THE NEW CREATION
The new creation is an important feature of biblical eschatology. In fact, it is the ultimate goal of history. However, most Christians have a very limited understanding of the new creation and therefore are not able to really appreciate its glory and significance.
This lack of understanding is related to the fact that oftentimes non-postmillennial eschatologies do not fully appreciate the tremendous redemptive-historical transformation that Christ initiates in his incarnation. Premillennial eschatologies (including historic premillennialism, and the various types of dispensationalism, such as pre-tribulationism, mid-tribulationism, post-tribulationism, hyper-dispensationalism, mid-Acts dispensationalism, Acts 28 dispensationalism, pre-wrath rapture dispensationalism, and the several other views — though not including progressive dispensationalism) tend to postpone the effects of redemption to the end of history, after the historically discontinuous coming of Christ — which in dispensationalism occurs twice: in the rapture before the great tribulation and in the second coming at the end of the great tribulation and just before the millennium. Of course, dispensationalism is torn over the question of when the rapture will occur, pre-trib, mid-trib, post-trib.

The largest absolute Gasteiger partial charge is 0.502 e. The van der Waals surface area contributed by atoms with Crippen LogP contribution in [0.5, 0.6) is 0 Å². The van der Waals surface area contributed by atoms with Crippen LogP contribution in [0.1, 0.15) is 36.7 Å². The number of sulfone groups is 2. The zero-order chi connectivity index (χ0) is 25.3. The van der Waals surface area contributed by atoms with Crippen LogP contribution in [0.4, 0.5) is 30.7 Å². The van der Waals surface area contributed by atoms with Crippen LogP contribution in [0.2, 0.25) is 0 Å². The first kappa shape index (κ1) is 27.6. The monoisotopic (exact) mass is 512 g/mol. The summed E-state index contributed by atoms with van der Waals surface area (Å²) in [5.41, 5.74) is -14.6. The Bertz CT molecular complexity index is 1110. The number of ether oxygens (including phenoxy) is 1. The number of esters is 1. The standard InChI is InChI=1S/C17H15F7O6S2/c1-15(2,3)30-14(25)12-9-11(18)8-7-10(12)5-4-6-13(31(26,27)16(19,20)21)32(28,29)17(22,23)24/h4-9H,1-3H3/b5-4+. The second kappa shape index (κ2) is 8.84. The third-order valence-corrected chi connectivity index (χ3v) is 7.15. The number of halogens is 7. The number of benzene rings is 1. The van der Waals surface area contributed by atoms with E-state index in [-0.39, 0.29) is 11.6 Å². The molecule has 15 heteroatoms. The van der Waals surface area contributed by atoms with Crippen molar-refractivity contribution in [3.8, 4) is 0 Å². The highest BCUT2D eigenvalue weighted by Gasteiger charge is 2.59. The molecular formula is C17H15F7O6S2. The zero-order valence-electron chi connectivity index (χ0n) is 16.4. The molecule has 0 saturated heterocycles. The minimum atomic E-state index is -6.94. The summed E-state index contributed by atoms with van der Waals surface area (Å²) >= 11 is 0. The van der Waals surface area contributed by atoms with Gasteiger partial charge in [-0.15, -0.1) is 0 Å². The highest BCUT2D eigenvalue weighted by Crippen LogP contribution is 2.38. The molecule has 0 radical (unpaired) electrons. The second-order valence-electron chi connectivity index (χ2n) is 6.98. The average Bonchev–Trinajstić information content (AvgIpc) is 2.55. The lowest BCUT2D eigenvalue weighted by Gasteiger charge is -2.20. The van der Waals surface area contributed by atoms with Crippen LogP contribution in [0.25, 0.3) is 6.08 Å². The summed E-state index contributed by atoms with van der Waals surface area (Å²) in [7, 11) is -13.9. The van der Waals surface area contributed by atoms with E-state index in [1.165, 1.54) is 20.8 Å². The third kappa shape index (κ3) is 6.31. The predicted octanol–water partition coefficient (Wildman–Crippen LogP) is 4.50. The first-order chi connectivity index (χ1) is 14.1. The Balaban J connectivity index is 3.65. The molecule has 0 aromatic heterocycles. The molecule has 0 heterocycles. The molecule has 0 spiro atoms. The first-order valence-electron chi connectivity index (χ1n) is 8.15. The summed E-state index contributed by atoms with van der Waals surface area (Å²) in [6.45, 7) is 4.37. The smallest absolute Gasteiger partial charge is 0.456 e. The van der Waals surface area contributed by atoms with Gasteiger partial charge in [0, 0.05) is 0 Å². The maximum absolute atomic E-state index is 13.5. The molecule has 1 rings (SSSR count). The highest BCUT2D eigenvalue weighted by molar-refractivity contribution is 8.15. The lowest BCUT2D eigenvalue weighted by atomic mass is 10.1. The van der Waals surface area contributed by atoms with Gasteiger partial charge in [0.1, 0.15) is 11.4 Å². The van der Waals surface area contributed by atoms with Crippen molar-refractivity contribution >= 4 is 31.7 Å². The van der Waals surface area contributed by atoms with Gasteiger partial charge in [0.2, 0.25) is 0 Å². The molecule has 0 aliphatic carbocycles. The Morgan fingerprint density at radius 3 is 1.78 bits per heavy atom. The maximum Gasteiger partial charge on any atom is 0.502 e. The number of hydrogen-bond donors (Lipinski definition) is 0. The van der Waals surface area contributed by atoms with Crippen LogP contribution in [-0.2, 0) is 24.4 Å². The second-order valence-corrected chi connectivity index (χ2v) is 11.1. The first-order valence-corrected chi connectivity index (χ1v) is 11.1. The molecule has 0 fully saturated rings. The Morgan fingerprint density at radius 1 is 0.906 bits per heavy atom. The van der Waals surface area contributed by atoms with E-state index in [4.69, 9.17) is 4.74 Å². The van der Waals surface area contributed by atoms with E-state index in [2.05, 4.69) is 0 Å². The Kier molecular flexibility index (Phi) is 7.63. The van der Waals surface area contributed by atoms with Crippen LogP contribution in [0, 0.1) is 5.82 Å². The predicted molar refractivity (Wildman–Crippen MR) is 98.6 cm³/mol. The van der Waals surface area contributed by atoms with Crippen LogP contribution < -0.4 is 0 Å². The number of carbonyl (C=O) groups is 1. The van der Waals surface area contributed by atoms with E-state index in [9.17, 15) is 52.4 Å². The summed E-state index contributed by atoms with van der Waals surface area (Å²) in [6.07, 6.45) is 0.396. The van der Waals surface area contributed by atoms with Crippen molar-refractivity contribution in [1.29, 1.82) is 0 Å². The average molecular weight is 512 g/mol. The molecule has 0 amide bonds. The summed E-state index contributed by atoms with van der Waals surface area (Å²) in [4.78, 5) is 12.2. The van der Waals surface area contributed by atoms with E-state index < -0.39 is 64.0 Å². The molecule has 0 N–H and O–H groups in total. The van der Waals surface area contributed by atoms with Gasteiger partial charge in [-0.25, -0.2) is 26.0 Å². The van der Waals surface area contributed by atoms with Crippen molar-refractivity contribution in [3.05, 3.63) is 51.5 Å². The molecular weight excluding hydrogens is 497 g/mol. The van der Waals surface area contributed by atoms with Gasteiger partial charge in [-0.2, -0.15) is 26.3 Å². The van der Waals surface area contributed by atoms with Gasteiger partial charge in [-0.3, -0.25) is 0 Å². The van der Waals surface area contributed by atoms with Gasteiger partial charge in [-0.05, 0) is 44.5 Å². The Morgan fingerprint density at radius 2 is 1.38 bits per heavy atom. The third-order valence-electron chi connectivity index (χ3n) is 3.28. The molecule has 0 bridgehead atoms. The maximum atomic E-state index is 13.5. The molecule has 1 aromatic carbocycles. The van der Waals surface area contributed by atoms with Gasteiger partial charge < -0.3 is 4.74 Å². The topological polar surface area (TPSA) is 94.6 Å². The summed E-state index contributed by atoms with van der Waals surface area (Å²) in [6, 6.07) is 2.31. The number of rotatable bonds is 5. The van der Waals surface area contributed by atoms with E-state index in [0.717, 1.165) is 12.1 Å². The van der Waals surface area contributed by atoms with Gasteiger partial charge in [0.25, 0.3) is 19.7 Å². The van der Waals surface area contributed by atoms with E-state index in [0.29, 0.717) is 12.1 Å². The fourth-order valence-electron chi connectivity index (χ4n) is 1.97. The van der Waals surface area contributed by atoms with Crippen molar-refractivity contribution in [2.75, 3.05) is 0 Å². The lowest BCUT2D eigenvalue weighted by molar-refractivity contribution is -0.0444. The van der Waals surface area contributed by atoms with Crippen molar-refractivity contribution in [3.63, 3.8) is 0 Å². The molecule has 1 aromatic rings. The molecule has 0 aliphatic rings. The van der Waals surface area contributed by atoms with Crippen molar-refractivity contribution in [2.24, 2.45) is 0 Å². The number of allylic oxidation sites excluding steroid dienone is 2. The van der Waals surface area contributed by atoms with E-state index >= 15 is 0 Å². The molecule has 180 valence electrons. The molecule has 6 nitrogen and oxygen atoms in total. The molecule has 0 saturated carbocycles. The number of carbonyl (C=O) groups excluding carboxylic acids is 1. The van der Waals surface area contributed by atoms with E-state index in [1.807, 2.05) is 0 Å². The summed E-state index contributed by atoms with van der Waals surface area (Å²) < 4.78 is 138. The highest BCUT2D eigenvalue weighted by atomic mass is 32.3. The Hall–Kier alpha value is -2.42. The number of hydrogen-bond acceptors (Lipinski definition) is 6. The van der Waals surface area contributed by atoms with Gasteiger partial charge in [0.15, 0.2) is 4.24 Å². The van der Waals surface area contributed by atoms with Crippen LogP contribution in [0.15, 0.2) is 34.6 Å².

Amillennial eschatology tends to remove the transformational blessings either to above or beyond history, either to heaven or to the consummational new earth.
Postmillennialism, however, expects Christ’s redemptive labor to have a transformational effect in time and on earth, continuous with present spiritual realities already set in motion by Christ.